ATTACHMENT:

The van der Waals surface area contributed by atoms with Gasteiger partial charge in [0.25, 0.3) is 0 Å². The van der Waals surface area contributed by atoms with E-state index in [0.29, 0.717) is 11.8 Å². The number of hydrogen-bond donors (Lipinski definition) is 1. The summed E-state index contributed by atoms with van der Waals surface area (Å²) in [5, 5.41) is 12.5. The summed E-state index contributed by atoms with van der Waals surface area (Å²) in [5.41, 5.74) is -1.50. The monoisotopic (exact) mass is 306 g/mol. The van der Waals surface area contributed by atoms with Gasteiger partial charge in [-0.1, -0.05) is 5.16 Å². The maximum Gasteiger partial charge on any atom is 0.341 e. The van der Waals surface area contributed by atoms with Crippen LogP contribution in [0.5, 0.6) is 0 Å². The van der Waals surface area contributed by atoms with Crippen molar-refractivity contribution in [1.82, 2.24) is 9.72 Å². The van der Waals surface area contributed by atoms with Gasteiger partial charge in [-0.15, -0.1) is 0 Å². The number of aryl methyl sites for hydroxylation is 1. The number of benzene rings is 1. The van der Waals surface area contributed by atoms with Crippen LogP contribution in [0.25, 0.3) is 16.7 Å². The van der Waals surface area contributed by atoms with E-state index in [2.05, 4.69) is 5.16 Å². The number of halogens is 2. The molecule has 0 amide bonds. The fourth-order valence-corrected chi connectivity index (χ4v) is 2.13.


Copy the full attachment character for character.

The van der Waals surface area contributed by atoms with Gasteiger partial charge in [0.25, 0.3) is 0 Å². The van der Waals surface area contributed by atoms with E-state index in [0.29, 0.717) is 11.8 Å². The number of hydrogen-bond donors (Lipinski definition) is 1. The summed E-state index contributed by atoms with van der Waals surface area (Å²) in [5, 5.41) is 12.5. The summed E-state index contributed by atoms with van der Waals surface area (Å²) in [5.41, 5.74) is -1.50. The monoisotopic (exact) mass is 306 g/mol. The van der Waals surface area contributed by atoms with Gasteiger partial charge in [-0.1, -0.05) is 5.16 Å². The maximum Gasteiger partial charge on any atom is 0.341 e. The van der Waals surface area contributed by atoms with Crippen LogP contribution in [0.5, 0.6) is 0 Å². The van der Waals surface area contributed by atoms with Crippen molar-refractivity contribution in [1.82, 2.24) is 9.72 Å². The van der Waals surface area contributed by atoms with Gasteiger partial charge in [-0.15, -0.1) is 0 Å². The number of aryl methyl sites for hydroxylation is 1. The number of benzene rings is 1. The van der Waals surface area contributed by atoms with Crippen LogP contribution in [0.25, 0.3) is 16.7 Å². The van der Waals surface area contributed by atoms with E-state index in [2.05, 4.69) is 5.16 Å². The number of halogens is 2. The molecule has 0 amide bonds. The fourth-order valence-corrected chi connectivity index (χ4v) is 2.13.